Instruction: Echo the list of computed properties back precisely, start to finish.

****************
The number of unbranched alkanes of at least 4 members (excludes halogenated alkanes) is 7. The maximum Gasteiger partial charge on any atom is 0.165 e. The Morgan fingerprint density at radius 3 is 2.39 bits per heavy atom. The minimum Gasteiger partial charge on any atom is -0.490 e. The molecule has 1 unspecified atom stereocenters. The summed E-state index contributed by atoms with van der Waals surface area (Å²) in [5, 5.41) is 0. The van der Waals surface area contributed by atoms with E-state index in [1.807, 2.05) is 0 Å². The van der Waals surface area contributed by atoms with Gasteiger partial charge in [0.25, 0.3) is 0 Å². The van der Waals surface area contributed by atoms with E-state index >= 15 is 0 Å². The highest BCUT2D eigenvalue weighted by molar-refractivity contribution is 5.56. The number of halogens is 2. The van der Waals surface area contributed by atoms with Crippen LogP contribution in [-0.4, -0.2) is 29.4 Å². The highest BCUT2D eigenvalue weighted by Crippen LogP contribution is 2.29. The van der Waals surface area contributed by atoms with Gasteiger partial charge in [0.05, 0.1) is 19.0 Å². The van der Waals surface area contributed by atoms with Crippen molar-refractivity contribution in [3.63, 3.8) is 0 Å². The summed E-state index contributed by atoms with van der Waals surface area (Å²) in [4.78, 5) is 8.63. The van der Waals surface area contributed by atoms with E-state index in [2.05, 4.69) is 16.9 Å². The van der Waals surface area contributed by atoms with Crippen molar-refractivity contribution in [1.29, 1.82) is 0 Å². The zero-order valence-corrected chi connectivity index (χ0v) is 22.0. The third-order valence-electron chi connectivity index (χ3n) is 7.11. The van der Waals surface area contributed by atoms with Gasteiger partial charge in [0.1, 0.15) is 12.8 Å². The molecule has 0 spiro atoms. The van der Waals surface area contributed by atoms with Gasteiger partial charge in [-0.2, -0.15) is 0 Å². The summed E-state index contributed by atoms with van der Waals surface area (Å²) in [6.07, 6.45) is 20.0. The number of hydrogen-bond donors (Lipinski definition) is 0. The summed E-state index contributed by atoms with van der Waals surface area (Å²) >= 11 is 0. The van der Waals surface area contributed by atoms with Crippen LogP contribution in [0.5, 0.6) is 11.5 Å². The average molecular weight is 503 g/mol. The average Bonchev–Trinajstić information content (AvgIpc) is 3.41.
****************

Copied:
The number of unbranched alkanes of at least 4 members (excludes halogenated alkanes) is 7. The maximum Gasteiger partial charge on any atom is 0.165 e. The Morgan fingerprint density at radius 3 is 2.39 bits per heavy atom. The minimum Gasteiger partial charge on any atom is -0.490 e. The molecule has 1 unspecified atom stereocenters. The summed E-state index contributed by atoms with van der Waals surface area (Å²) in [5, 5.41) is 0. The van der Waals surface area contributed by atoms with E-state index in [1.807, 2.05) is 0 Å². The van der Waals surface area contributed by atoms with Gasteiger partial charge in [0.25, 0.3) is 0 Å². The van der Waals surface area contributed by atoms with E-state index >= 15 is 0 Å². The highest BCUT2D eigenvalue weighted by molar-refractivity contribution is 5.56. The number of halogens is 2. The van der Waals surface area contributed by atoms with Crippen LogP contribution in [-0.4, -0.2) is 29.4 Å². The highest BCUT2D eigenvalue weighted by Crippen LogP contribution is 2.29. The van der Waals surface area contributed by atoms with Gasteiger partial charge in [0.05, 0.1) is 19.0 Å². The van der Waals surface area contributed by atoms with Crippen molar-refractivity contribution in [3.63, 3.8) is 0 Å². The summed E-state index contributed by atoms with van der Waals surface area (Å²) in [4.78, 5) is 8.63. The van der Waals surface area contributed by atoms with E-state index in [2.05, 4.69) is 16.9 Å². The van der Waals surface area contributed by atoms with Crippen molar-refractivity contribution in [1.29, 1.82) is 0 Å². The zero-order valence-corrected chi connectivity index (χ0v) is 22.0. The third-order valence-electron chi connectivity index (χ3n) is 7.11. The van der Waals surface area contributed by atoms with Gasteiger partial charge in [0.1, 0.15) is 12.8 Å². The molecule has 0 spiro atoms. The van der Waals surface area contributed by atoms with Gasteiger partial charge in [-0.2, -0.15) is 0 Å². The summed E-state index contributed by atoms with van der Waals surface area (Å²) in [6.07, 6.45) is 20.0. The number of hydrogen-bond donors (Lipinski definition) is 0. The summed E-state index contributed by atoms with van der Waals surface area (Å²) >= 11 is 0. The van der Waals surface area contributed by atoms with Crippen LogP contribution in [0.5, 0.6) is 11.5 Å². The average molecular weight is 503 g/mol. The average Bonchev–Trinajstić information content (AvgIpc) is 3.41.